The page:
Definition of defalcate in English:

defalcate

Syllabification: de·fal·cate
Pronunciation: /diˈfalkāt, -ˈfôl-
 
/

verb

[with object] formal
Embezzle (funds with which one has been entrusted): the officials were charged with defalcating government money
More example sentences
  • This little piece of ground, which belonged to property leased to a certain William, ‘it was thought no injury to defalcate’ and include in his lease.
  • He has been a competent attorney and had a good record until he defalcated money from the estate of Birger.
  • In the course of discharging his duties Chhaganbhai defalcated various amounts aggregating to Rs.53,000.

Origin

mid 16th century (in the sense 'deduct, subtract'): from medieval Latin defalcat- 'lopped', from the verb defalcare, from de- 'away from, off' + Latin falx, falc- 'sickle'.

Derivatives

defalcation

Pronunciation: /ˌdēfalˈkāSHən, -fôl-/
noun
More example sentences
  • He was aware or ought to have been aware of such defalcations.
  • The investigation of some recent cases of defalcations has put the fear of a criminal investigation in their minds.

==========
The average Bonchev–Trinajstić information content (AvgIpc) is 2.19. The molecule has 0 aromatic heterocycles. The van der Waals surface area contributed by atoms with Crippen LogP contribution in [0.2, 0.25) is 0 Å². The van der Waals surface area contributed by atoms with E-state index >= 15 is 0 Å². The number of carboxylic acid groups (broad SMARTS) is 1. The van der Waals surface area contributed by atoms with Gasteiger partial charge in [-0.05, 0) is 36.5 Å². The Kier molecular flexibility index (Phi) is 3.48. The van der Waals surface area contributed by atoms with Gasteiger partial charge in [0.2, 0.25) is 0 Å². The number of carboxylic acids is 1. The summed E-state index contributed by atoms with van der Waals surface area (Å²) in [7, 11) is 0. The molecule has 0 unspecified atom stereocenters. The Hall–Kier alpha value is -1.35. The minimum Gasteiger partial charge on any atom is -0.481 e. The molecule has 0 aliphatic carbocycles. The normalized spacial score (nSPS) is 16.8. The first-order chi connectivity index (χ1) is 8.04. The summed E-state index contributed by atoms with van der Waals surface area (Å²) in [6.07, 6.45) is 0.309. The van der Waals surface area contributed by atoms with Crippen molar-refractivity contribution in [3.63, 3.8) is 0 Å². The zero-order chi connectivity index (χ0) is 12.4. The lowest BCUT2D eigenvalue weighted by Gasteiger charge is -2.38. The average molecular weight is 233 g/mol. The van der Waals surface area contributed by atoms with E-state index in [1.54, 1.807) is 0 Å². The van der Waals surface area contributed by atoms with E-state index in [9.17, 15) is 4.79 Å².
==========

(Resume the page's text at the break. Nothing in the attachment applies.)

• As the firm did not maintain any regular audits, the clerk's defalcations remained undetected for a long time.

defalcator

Pronunciation: /-kātər/
noun
More example sentences
  • It then ‘snowballs’ as the defalcator is forced to use funds from other closings to make the payments on the loans that were not paid off previously.
  • Gardner believed the defalcator should be permitted to return, having been sufficiently punished by his exile.
  • I hope you're having fun and have not had any mishaps with the local defalcators!

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noun
excessive pride or self-confidence